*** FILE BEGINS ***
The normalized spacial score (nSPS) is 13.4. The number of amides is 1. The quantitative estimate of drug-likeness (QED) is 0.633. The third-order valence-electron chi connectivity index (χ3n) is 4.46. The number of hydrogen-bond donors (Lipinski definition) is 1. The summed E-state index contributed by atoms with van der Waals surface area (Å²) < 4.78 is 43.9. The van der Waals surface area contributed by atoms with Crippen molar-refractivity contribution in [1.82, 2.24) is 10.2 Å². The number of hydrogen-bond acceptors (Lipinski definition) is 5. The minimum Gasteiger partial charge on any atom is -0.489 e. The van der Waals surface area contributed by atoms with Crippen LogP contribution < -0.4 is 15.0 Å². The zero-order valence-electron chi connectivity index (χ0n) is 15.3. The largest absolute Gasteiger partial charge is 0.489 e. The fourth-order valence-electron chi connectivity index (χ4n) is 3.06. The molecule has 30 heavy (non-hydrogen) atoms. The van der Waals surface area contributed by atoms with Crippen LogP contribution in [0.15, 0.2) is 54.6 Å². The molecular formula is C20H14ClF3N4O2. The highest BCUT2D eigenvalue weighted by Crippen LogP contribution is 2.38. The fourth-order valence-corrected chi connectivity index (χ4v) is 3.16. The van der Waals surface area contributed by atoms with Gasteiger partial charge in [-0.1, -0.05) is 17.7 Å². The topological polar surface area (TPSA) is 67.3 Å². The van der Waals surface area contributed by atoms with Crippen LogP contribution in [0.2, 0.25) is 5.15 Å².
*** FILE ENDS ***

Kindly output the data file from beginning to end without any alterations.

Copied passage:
The normalized spacial score (nSPS) is 13.4. The number of amides is 1. The quantitative estimate of drug-likeness (QED) is 0.633. The third-order valence-electron chi connectivity index (χ3n) is 4.46. The number of hydrogen-bond donors (Lipinski definition) is 1. The summed E-state index contributed by atoms with van der Waals surface area (Å²) < 4.78 is 43.9. The van der Waals surface area contributed by atoms with Crippen molar-refractivity contribution in [1.82, 2.24) is 10.2 Å². The number of hydrogen-bond acceptors (Lipinski definition) is 5. The minimum Gasteiger partial charge on any atom is -0.489 e. The van der Waals surface area contributed by atoms with Crippen LogP contribution < -0.4 is 15.0 Å². The zero-order valence-electron chi connectivity index (χ0n) is 15.3. The largest absolute Gasteiger partial charge is 0.489 e. The fourth-order valence-electron chi connectivity index (χ4n) is 3.06. The molecule has 30 heavy (non-hydrogen) atoms. The van der Waals surface area contributed by atoms with Crippen LogP contribution in [0.15, 0.2) is 54.6 Å². The molecular formula is C20H14ClF3N4O2. The highest BCUT2D eigenvalue weighted by Crippen LogP contribution is 2.38. The fourth-order valence-corrected chi connectivity index (χ4v) is 3.16. The van der Waals surface area contributed by atoms with Gasteiger partial charge in [-0.1, -0.05) is 17.7 Å². The topological polar surface area (TPSA) is 67.3 Å². The van der Waals surface area contributed by atoms with Crippen LogP contribution in [0.2, 0.25) is 5.15 Å².